A couple of months ago I wrote an article about the iShares FTSE/Xinhua China 25 Index Fund (NYSE:FXI) and Hutchison Telecom (NYSE:HTX). The thrust of the article was that we will see more and more ways to invest in China, and that one thing to look out for is an oversupply of potential investments.

Well, since that article there have been more IPOs, the addition of an optionable index or two, and, very recently, a new ETF: the PowerShares Golden Dragon Halter USX China Portfolio (AMEX:PGJ), which I'll just call Dragon.

Dragon has 38 stocks, all of which trade on U.S. markets. According to the PowerShares website, Dragon is weighted 30% in energy -- including Petrochina (NYSE:PTR) at 11.9% of the fund, and CNOOC (NYSE:CEO) at 11% -- and 25% in telecom, with China Mobile Hong Kong (NYSE:CHL) constituting 11.5% of the fund. Aside from those three companies, though, the fund's other holdings are low-single-digit percentages of its total.

Investors may be wondering about what seem to be infrastructure-heavy constitutions of both the Dragon fund and the iShares FTSE/Xinhua index fund (which has 20% in energy and 21% in telecom). The Standard & Poor's 500, for comparison, has 7% in energy and 3% in telecom.

But China is an emerging market. And a big factor in its growth will be the build-out and up of infrastructure and the resources needed to maintain that growth. The weightings in energy, telecom, and materials should capture that effect. What may be missing is a high dividend yield, although at the end of the day, investors would likely forgo a high dividend in favor of higher growth.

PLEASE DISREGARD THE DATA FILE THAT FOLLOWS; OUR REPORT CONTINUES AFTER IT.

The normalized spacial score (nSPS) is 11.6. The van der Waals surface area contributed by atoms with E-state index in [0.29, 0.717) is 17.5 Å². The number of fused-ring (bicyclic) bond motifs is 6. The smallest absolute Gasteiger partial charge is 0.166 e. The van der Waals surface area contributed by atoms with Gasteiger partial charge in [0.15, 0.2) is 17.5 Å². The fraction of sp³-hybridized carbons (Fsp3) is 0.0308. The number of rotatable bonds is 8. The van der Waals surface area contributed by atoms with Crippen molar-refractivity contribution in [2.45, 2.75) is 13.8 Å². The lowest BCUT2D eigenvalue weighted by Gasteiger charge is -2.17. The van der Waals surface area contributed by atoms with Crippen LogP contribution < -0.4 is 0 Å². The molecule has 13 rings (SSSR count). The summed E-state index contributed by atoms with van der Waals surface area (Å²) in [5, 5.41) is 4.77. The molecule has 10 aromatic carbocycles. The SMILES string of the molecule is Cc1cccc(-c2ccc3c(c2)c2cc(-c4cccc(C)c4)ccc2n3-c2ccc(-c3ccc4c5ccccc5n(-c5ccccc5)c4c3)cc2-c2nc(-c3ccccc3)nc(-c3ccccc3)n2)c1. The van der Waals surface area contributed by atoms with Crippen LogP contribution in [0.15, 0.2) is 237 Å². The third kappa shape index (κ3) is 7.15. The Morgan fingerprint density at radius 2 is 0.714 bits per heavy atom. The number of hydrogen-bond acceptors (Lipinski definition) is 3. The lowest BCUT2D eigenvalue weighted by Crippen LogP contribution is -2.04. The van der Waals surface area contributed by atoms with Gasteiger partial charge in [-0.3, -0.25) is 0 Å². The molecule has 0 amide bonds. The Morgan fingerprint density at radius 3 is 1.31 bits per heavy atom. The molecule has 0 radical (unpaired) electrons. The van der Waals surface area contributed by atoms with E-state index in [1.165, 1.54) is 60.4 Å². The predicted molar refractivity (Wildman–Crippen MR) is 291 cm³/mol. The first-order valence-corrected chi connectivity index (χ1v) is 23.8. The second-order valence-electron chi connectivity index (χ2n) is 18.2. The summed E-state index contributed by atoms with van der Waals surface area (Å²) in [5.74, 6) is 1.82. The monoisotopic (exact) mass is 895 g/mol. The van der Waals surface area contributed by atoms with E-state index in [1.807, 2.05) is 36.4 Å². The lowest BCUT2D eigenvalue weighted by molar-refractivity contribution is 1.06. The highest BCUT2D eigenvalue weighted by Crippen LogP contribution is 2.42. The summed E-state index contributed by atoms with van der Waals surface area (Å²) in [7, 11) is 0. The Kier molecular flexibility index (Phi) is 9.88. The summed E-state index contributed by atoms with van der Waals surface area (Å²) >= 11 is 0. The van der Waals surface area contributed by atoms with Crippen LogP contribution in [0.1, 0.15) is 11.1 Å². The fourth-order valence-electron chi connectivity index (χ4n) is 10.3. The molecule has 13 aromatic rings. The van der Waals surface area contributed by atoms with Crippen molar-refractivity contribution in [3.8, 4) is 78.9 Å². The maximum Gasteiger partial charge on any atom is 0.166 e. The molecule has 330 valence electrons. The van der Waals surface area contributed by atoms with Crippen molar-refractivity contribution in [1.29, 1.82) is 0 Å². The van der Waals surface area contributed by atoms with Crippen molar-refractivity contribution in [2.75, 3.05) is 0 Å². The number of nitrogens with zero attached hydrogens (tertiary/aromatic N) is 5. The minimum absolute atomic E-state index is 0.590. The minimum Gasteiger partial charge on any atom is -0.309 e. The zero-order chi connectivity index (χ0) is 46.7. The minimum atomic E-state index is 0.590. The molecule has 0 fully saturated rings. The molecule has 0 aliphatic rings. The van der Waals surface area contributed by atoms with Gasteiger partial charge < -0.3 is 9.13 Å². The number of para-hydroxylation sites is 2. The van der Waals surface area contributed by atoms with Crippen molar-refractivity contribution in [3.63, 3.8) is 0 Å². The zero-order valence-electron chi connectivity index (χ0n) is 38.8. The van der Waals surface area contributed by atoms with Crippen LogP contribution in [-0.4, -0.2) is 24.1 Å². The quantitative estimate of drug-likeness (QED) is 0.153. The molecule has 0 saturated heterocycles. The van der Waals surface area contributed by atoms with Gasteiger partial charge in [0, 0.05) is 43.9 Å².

Since the fund is brand new, there is no dividend info. After doing a back-of-the-envelope calculation, it looks like the yield may be in the neighborhood of 1.8%. Compare that with the 5.3% yield you could get from Petrochina or the 3.9% dividend from Huaneng Power (NYSE:HNP). In stable economies, high dividends almost universally signal a dearth of growth opportunities, but emerging-market companies sometimes offer high dividends to compensate investors for the risk they are taking.

So is there reason to own this ETF, or does it make more sense to think that China will lag behind the U.S. in 2005? If you want to capture the China effect, good or bad, clearly Dragon is a good choice in my opinion. In fact, it may be a better choice than the iShares FTSE/Xinhua China 25 because there are more holdings and all the stocks it currently holds are ADRs, meaning getting information on the holdings is easier than with the iShares fund.

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Fool contributor Roger Nusbaum is an investment manager and wildland firefighter in Prescott, Ariz. At press time neither he nor his clients owned any of the stocks mentioned.